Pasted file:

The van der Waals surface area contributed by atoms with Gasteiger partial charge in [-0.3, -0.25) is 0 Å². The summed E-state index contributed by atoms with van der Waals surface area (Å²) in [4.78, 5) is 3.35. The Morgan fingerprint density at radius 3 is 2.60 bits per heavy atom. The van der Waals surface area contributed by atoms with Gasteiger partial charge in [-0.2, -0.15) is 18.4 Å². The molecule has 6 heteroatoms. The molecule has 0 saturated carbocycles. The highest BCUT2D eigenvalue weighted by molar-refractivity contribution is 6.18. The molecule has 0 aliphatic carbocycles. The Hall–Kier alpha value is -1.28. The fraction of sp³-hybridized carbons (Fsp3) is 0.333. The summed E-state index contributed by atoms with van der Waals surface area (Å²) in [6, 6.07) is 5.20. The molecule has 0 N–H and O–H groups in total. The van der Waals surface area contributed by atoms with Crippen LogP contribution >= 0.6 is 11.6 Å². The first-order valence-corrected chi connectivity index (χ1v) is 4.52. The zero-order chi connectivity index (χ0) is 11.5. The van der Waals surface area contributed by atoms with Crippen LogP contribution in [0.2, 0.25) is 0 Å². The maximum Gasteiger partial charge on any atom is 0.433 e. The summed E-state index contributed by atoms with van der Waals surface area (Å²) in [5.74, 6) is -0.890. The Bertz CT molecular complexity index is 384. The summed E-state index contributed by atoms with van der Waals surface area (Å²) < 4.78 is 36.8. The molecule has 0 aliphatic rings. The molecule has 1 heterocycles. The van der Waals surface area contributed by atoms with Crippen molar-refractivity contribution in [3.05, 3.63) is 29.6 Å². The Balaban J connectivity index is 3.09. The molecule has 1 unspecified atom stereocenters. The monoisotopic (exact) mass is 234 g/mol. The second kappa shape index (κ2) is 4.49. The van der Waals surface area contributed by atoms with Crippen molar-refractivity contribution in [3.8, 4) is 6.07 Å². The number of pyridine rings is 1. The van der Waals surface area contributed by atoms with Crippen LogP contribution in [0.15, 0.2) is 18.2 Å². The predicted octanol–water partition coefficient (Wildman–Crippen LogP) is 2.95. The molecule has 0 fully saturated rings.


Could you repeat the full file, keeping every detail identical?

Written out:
The van der Waals surface area contributed by atoms with Gasteiger partial charge in [-0.3, -0.25) is 0 Å². The summed E-state index contributed by atoms with van der Waals surface area (Å²) in [4.78, 5) is 3.35. The Morgan fingerprint density at radius 3 is 2.60 bits per heavy atom. The van der Waals surface area contributed by atoms with Gasteiger partial charge in [-0.2, -0.15) is 18.4 Å². The molecule has 6 heteroatoms. The molecule has 0 saturated carbocycles. The highest BCUT2D eigenvalue weighted by molar-refractivity contribution is 6.18. The molecule has 0 aliphatic carbocycles. The Hall–Kier alpha value is -1.28. The fraction of sp³-hybridized carbons (Fsp3) is 0.333. The summed E-state index contributed by atoms with van der Waals surface area (Å²) in [6, 6.07) is 5.20. The molecule has 0 N–H and O–H groups in total. The van der Waals surface area contributed by atoms with Crippen LogP contribution >= 0.6 is 11.6 Å². The first-order valence-corrected chi connectivity index (χ1v) is 4.52. The zero-order chi connectivity index (χ0) is 11.5. The van der Waals surface area contributed by atoms with Crippen LogP contribution in [0.2, 0.25) is 0 Å². The maximum Gasteiger partial charge on any atom is 0.433 e. The summed E-state index contributed by atoms with van der Waals surface area (Å²) in [5.74, 6) is -0.890. The Bertz CT molecular complexity index is 384. The summed E-state index contributed by atoms with van der Waals surface area (Å²) < 4.78 is 36.8. The molecule has 0 aliphatic rings. The molecule has 1 heterocycles. The van der Waals surface area contributed by atoms with Crippen molar-refractivity contribution in [3.05, 3.63) is 29.6 Å². The Balaban J connectivity index is 3.09. The molecule has 1 unspecified atom stereocenters. The monoisotopic (exact) mass is 234 g/mol. The second kappa shape index (κ2) is 4.49. The van der Waals surface area contributed by atoms with Crippen molar-refractivity contribution in [3.8, 4) is 6.07 Å². The number of pyridine rings is 1. The van der Waals surface area contributed by atoms with Crippen LogP contribution in [0.15, 0.2) is 18.2 Å². The predicted octanol–water partition coefficient (Wildman–Crippen LogP) is 2.95. The molecule has 0 fully saturated rings.